M Dirragh once more commenced to creep
He felt certain that something was in pro gress that needed watching, whether Indian Jack were the whistler or not.
Thus cautiously he crept forward until he reached a position where he could see the
outlines of a man.
Alter a moment's careful survey, he de termined upon taking a long and desperate
The plan which ONiil M-Darrag'a deter mined to put into execution was to make a long detour around, and creep up within ear
He had jast resolved to attempt this plan, when he observed a figure coming down the
To his .astonishment he saw that the figure J
was mat of a' woman."
Q'iieiily'he rase his fsat arid struck into
the woods Co the let: of the road.
After going far euosgh he made a second turn, and entered au oat field.
The grain was quite high, and after walk ing upright for eome distance he creep H on
his hands and kaees and crawled toward the
point where he could discern the two figures , standing.
He was now compelled to move with the
lis felt Chat no better opportunity would ever cfier to ascertain facts.
Again he fell that, as young Trends!! bad
been murdered, most probably the object of j this meeting which he wsb watching was to lay plans for consummating a second assae
Stealthily, but surely, O'Neii crept until he
had reached a point within twenty feet of j whets the parties stood.
He now came to a halt.
Although the parties spoke ia a low tone, , he could distinctly hear their voices, and by close attention managed to dietingnish a part cf what wee said.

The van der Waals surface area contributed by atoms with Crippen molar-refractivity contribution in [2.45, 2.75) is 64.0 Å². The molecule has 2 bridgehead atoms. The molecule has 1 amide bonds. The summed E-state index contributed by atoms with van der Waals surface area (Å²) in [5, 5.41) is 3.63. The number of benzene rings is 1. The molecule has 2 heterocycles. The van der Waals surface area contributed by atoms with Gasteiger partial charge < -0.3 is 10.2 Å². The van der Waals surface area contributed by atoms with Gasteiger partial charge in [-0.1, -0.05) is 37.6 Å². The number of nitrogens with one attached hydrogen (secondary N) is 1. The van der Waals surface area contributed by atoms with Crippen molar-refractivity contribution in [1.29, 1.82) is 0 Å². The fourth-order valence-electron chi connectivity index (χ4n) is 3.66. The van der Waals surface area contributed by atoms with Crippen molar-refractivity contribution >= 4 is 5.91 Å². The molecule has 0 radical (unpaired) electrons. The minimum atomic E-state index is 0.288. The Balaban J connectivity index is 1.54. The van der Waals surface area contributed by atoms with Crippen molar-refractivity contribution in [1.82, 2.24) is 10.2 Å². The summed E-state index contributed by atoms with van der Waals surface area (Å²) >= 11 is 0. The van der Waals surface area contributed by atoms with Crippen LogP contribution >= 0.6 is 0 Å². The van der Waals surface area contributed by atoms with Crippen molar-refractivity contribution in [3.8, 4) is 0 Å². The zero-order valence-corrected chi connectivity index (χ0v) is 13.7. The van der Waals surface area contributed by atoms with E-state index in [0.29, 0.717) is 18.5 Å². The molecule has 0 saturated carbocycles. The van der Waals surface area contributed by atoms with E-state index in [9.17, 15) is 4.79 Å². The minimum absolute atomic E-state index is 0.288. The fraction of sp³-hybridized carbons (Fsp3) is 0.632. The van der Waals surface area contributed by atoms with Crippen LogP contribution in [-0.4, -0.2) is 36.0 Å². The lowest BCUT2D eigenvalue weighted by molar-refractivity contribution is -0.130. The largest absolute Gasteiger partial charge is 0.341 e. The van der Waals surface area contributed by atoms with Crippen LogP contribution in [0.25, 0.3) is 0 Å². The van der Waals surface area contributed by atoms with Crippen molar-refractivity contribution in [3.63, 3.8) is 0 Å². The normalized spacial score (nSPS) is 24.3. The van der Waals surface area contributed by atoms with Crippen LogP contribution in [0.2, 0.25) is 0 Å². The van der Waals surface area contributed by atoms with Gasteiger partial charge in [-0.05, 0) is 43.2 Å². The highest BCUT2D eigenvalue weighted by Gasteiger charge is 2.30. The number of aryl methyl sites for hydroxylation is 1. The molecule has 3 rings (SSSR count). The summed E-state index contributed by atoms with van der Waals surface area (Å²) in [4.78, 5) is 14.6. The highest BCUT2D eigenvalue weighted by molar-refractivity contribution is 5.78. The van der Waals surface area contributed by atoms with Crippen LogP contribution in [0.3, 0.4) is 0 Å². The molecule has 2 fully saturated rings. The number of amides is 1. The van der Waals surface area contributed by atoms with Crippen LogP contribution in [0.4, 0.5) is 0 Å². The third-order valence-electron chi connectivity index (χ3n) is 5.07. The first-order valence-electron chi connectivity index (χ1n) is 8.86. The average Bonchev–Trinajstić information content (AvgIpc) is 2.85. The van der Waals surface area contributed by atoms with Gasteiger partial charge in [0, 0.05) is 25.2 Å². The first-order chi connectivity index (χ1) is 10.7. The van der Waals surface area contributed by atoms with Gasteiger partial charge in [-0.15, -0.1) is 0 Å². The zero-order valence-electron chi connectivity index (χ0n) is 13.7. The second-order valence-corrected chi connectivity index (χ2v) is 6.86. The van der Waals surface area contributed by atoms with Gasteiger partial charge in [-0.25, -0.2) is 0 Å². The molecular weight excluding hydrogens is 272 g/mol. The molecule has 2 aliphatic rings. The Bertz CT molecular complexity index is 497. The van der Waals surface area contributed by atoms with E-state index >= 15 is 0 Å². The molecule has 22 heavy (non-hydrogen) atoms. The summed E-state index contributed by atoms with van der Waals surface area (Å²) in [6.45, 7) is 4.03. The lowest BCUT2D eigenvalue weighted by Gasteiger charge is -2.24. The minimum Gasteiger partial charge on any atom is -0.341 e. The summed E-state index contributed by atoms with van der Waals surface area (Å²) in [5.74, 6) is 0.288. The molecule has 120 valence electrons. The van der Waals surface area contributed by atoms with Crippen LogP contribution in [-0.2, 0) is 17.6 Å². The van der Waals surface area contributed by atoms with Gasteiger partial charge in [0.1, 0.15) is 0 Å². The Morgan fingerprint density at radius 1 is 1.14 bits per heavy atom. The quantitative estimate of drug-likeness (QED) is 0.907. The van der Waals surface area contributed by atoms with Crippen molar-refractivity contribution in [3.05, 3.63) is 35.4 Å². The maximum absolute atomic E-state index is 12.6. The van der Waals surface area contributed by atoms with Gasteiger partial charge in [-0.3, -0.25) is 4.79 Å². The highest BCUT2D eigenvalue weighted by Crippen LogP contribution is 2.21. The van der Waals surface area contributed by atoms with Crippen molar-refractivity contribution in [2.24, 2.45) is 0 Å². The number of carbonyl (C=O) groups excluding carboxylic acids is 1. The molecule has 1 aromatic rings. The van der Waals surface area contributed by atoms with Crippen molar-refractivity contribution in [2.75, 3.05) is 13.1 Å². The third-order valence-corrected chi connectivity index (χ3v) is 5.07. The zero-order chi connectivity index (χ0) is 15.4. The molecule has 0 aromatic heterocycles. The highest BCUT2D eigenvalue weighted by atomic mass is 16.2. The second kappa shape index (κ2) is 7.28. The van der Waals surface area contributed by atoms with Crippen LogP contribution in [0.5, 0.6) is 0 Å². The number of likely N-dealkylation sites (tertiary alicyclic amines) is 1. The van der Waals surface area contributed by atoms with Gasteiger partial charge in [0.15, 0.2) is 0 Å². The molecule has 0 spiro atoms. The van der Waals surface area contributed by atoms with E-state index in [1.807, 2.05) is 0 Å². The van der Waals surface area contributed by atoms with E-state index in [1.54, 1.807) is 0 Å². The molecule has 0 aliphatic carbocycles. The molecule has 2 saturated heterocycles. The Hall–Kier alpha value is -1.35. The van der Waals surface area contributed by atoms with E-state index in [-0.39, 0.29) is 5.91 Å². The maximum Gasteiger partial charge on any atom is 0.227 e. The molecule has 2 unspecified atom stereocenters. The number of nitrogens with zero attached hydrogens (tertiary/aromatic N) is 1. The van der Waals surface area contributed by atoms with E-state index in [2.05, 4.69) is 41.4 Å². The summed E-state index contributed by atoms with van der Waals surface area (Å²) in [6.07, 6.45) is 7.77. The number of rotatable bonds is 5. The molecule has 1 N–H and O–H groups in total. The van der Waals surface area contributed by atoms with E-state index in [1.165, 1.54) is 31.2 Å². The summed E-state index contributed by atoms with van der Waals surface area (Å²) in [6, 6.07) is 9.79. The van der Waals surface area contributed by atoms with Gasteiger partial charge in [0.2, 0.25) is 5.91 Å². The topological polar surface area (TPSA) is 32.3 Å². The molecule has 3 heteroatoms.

The detective hsd heard Mrs. Turner
rpsak when she met her husband at the rail-: way station, and so weli grounded had been the cfilrer's suspicions that he was not at all surprised when fao recognised by the woman's
voice that she was Indian Jack's com panion.
The first words that he heard were stari linaly suggestive.
Mrs. Turner was the speaker, and she
" Marion will come up on the 5 20 train to morrow evening."
" Too early !" answered the Indian.
"It cannot be helped. You knew she is a
terribly self-willed creature. j
"You managed the other nutsr well. | Jack, I have not heard the lead areata of j suspicion." j
" Than you have not had your ears open !' .
" Why, what do you mean?" exclaimed the woman in a terrified tone oi voice.
" I mean just what I say."
' \ouwi3ti us to believe that suspicion has bs£3 directed fcowardaTarntr and myself,
80jy3 ^aakeyour services appear of greater'
*' \ou are mistaken ; I have only told you
" From what quarter did the talk
"It Is common talk all over the city of
*. It 13 .falsa 1 I have caused the most diligent inquiries to he made, and it is the general impreseion that Trendall has run
M/Darragh overheard this remark dis tinctly, as unimportant as it may appear to the reader, it caused a thrill to tremble through 0 NeiFe veins.
It revealed a certain possibility to him. and once again was the marvellous keen ness of his powers of observation demon
In answer to the woman's assertion, Indian
Jack said :
'? I heard Jonathan Turner named in ccn neciisc-wrth- his -.disappearance-only—this
" By whom?"
" A number of gossips at the tavern, and, what was more, a man in disguise asked me
directly what I knew about the murder of ,
" A man in disguise, you say I"
" Who was he ?"
" I do not hnow ; but, between you and j, me, there are deteotives on ear track, and j that is why this'busiaess thai yoU want done-;
to-marrow will fae so risky/'
Tee woman, after verydoss questioning,
" Tills matin? for .to-morrow must be i postponed, iu the meantime it is better that you should boeearos around, hero until mat
ters settle down a bit."
" I must have money !"
" You shall: I will meet you to-morrow
in Sydney "
" Ail right. Where shall we meet ?"